AGENCY

72andSunny

Images by Timothy Young

Today a thrumming tech and creative community, Playa Vista (a stone’s throw from Los Angeles International Airport) was once the heart of the country’s aircraft design and manufacturing sector, which boomed in the 1930s and flourished through postwar before tapering off in the decades to follow. Until the mid-’90s, when they were abandoned and left to languish, 72andSunny’s two Bauhaus-style buildings, built in 1941, were the executive and R+D offices of Hughes Aircraft Company, namesake of the industrialist and birthplace of the legendary ‘Spruce Goose’ H-4 Hercules (not to mention, many years later, the technology that made stealth flight possible). In 2007, the four founding partners of the California-born, global creative firm saw in the dormant structures the opportunity to write their own chapter of the LA industry-and-innovation story. As a walkabout of the idyllic Hercules Campus (as it’s now known) reveals, not only did they go the distance to create an environment where ideas and ingenuity could once again take root and thrive, they took care to preserve the Hughes legacy and make it part of their own. What’s more: soccer and surfing, not to mention civic and social conscientiousness, run deep in the identity and culture. —SS

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— the square footage per person (concluded after some experimentation) prime for creativity, according to 72andSunny founding partner and global creative co-chair John Boiler, who, with Lean Arch’s James Meyer, spearheaded the design of the agency’s Hercules Campus and buildings (dubbed ‘Hercules 1’ and ‘Hercules 2’). Above, scenes from a day in the life at 72andSunny LA, where interiors awash in natural light (thanks in part to expansive banks of windows on each building’s sides) connect the two-storey spaces to their natural surroundings, bring to life an uncanny attention to detail and décor (including use of original fixtures and furnishings), and foster openness, energy and interaction. While breakout spaces abound, there are no personal offices — a tenet of the agency’s collaboration principle.
The agency pitch (so to speak), smack in the middle of 72andSunny’s backyard. In 2015, the agency picked up the Adidas global sports account without review, rolling out the first of its soccer-focused creative that fall. In late 2016, CEO and partner Matt Jarvis, avowed advocate for the sport in the US, debuted Electric Futsal, an annual five-a-side tournament and fundraiser held at the Venice Beach basketball courts.
The Hughes Aircraft vault and archives — where well-preserved blueprints and other original artifacts were discovered during renovation — remain intact and in use, in Hercules 2, as a conference area. Below left, a staffer’s screen defaults to vintage stills recovered from the archives.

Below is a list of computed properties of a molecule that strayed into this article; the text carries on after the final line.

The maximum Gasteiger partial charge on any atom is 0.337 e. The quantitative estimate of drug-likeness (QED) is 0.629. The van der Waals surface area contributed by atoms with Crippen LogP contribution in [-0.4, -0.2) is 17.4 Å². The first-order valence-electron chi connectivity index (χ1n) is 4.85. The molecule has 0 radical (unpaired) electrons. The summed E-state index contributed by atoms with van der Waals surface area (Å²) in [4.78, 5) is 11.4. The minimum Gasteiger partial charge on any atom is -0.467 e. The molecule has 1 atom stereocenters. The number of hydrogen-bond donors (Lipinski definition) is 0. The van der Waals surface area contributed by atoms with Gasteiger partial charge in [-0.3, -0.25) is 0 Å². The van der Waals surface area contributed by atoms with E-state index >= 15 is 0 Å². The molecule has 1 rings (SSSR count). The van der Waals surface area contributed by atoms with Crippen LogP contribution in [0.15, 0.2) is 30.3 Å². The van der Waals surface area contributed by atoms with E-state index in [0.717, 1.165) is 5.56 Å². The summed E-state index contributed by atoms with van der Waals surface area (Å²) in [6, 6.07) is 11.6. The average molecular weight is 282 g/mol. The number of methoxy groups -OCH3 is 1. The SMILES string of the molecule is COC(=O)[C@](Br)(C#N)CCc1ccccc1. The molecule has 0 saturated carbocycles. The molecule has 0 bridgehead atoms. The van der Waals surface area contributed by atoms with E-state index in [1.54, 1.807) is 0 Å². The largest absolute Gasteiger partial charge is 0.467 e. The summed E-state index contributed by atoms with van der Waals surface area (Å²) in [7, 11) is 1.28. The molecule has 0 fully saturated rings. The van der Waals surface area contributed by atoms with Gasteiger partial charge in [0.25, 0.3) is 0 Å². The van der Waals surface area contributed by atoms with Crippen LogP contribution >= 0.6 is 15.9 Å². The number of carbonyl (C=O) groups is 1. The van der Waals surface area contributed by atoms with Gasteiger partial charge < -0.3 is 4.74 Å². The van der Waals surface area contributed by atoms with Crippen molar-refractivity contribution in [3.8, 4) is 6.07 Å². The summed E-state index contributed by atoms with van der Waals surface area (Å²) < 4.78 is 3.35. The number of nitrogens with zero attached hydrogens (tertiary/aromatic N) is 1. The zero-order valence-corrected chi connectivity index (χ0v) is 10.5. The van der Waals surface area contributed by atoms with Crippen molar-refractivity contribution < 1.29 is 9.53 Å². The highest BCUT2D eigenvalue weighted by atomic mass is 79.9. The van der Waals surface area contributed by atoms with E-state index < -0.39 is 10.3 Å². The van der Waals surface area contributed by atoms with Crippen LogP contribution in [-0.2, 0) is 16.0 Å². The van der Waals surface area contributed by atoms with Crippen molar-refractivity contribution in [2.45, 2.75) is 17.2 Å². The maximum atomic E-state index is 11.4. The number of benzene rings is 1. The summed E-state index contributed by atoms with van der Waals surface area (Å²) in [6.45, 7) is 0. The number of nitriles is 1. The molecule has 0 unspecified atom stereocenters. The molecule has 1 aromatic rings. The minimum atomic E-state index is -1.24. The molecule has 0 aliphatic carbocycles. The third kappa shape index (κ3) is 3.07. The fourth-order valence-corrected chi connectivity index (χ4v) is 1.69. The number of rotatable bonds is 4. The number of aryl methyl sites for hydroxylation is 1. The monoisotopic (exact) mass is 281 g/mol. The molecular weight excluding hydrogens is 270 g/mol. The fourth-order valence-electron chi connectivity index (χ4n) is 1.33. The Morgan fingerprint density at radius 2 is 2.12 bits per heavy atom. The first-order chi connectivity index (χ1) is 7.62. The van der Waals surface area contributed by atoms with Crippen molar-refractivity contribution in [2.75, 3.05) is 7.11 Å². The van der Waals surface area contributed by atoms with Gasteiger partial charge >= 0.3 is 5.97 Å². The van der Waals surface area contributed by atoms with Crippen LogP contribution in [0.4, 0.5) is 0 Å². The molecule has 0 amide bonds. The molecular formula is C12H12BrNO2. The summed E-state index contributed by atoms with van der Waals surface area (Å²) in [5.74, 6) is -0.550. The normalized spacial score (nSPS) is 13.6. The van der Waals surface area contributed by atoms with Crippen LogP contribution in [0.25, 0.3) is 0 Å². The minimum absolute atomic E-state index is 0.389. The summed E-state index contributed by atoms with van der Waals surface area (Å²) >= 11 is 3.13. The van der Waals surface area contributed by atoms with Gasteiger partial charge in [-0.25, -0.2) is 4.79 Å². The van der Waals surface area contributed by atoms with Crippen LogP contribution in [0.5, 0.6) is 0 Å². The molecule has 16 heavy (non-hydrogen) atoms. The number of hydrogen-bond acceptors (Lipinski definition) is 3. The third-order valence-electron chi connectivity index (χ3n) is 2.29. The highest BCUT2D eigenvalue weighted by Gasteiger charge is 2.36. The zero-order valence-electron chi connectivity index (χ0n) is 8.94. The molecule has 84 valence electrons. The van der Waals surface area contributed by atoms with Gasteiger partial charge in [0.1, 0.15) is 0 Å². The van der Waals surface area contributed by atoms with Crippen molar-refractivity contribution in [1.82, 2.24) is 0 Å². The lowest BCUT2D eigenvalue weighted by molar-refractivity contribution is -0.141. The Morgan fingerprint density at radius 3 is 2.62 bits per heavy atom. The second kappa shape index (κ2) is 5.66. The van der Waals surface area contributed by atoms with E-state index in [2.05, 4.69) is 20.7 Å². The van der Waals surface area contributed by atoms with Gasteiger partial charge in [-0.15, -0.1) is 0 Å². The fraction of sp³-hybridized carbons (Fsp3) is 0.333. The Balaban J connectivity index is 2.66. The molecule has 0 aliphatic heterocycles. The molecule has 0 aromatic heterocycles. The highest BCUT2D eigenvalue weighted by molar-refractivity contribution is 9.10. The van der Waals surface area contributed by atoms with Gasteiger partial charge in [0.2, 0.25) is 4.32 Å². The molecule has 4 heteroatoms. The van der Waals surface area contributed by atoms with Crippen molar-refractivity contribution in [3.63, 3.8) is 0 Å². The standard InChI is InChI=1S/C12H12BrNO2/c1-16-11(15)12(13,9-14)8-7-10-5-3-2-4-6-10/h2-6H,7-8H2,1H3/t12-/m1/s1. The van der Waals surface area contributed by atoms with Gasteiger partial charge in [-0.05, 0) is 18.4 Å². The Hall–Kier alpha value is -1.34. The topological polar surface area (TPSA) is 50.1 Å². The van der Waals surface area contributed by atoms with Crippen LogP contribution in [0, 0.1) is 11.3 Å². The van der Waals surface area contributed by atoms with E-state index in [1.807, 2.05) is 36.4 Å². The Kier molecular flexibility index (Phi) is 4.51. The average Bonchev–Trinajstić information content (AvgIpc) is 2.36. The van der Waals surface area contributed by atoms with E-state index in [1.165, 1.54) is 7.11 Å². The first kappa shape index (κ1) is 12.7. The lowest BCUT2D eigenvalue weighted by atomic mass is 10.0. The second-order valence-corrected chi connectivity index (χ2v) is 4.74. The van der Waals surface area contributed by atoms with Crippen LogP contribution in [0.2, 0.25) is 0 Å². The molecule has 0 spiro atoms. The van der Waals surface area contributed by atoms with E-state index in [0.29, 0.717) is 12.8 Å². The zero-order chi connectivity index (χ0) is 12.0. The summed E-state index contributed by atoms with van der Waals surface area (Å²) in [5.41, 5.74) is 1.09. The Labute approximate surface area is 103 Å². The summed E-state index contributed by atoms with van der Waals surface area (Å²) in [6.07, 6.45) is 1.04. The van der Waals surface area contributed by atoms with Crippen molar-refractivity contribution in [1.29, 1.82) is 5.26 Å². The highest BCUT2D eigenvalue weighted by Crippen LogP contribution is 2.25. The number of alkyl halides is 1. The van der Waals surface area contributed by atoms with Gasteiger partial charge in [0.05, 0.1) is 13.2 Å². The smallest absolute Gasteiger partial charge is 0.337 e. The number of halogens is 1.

The original mahogany paneling adorns the communal meeting space, southeast corner of Hercules 1, that was once Howard Hughes’ executive office. At the left (but not shown) is one in a system of interior doors said to have been installed by Hughes to avoid using the main corridor in getting from one office to the next.
Conference rooms and breakout spaces named for local surf haunts (‘Rincon,’ ‘Swami’s,’ ‘Mavericks’) and a main boardroom table silhouetted, appropriately, like a surfboard, testify to a reverence for Southern California surf culture, which the agency considers a close cousin, from a design standpoint, to the area’s aviation boom of the ’30s. A reverence for Bruins basketball lore, namely the legacy of coach John Wooden, is also manifest; flooring from UCLA’s Pauley Pavilion court, where Wooden coached his team to a record seven straight NCAA titles, decks the auditorium in Hercules 2 (left), while in Hercules 1, the long desk shared by the partners (below) is custom-made of the same reclaimed maple boards.
Works by Jim Riswold, Charles and Ray Eames, Vernor Panton and Chaz Bojorquez are among the original art and design pieces found throughout the offices.

We have the chance to create seismic change in how people see the river.

KELLY SCHOEFFEL
Director of Strategy, 72andSunny LA
Image by Daniel Lee Postaer
A formidable list of projects with the city it calls home meshes with a civic- and social-mindedness hardwired into the agency ethic — a core value turned client proposition in 2015, when it launched the global Brand Citizenship practice under the leadership of former Surfrider Foundation CEO Jim Moriarty. River LA is one such undertaking, the agency working in partnership with the nonprofit and alongside its coalition of stakeholders (including architect Frank Gehry) in the effort to revitalize the 51-mile Los Angeles River as a shared public space that serves a variety of civic, recreational and environmental imperatives.
The partnership has included a collaboration with 72andSunny’s in-house creative residency, 72U, on a public-engagement and advocacy event and giving DaVinci charter school students (as part of a long-term partnership between the agency and the academy) the chance to develop their visions for the river in their communities. Keeping the story buoyant by seizing and creating opportunities to get the word out is mission critical, says Kelly Schoeffel, who leads the River LA work for the agency. With a key aspect of the revitalization on the horizon for 2020, look for more from the agency in the months to come.
Right: Logos created by 72andSunny for River LA and LA2024(28). Pictured above: a section of the LA River Greenway.

This article appears in Kit Issue 03 (Summer/Fall 2017).